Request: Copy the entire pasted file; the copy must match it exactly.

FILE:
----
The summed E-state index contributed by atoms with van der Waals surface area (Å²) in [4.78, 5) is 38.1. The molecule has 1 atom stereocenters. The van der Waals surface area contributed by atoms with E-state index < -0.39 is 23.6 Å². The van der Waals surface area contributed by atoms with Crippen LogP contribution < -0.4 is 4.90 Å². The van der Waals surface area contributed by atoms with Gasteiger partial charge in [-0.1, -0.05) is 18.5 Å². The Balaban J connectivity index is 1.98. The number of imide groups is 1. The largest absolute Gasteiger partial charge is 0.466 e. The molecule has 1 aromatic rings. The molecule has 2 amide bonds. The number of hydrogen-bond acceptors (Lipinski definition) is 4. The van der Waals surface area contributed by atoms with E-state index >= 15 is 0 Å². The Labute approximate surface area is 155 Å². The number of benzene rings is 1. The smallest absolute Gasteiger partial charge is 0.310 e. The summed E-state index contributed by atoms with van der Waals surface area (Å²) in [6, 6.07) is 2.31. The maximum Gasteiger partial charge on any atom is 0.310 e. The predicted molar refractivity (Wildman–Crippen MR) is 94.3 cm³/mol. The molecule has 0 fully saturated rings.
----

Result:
The summed E-state index contributed by atoms with van der Waals surface area (Å²) in [4.78, 5) is 38.1. The molecule has 1 atom stereocenters. The van der Waals surface area contributed by atoms with E-state index < -0.39 is 23.6 Å². The van der Waals surface area contributed by atoms with Crippen LogP contribution < -0.4 is 4.90 Å². The van der Waals surface area contributed by atoms with Gasteiger partial charge in [-0.1, -0.05) is 18.5 Å². The Balaban J connectivity index is 1.98. The number of imide groups is 1. The largest absolute Gasteiger partial charge is 0.466 e. The molecule has 1 aromatic rings. The molecule has 2 amide bonds. The number of hydrogen-bond acceptors (Lipinski definition) is 4. The van der Waals surface area contributed by atoms with E-state index >= 15 is 0 Å². The Labute approximate surface area is 155 Å². The number of benzene rings is 1. The smallest absolute Gasteiger partial charge is 0.310 e. The summed E-state index contributed by atoms with van der Waals surface area (Å²) in [6, 6.07) is 2.31. The maximum Gasteiger partial charge on any atom is 0.310 e. The predicted molar refractivity (Wildman–Crippen MR) is 94.3 cm³/mol. The molecule has 0 fully saturated rings.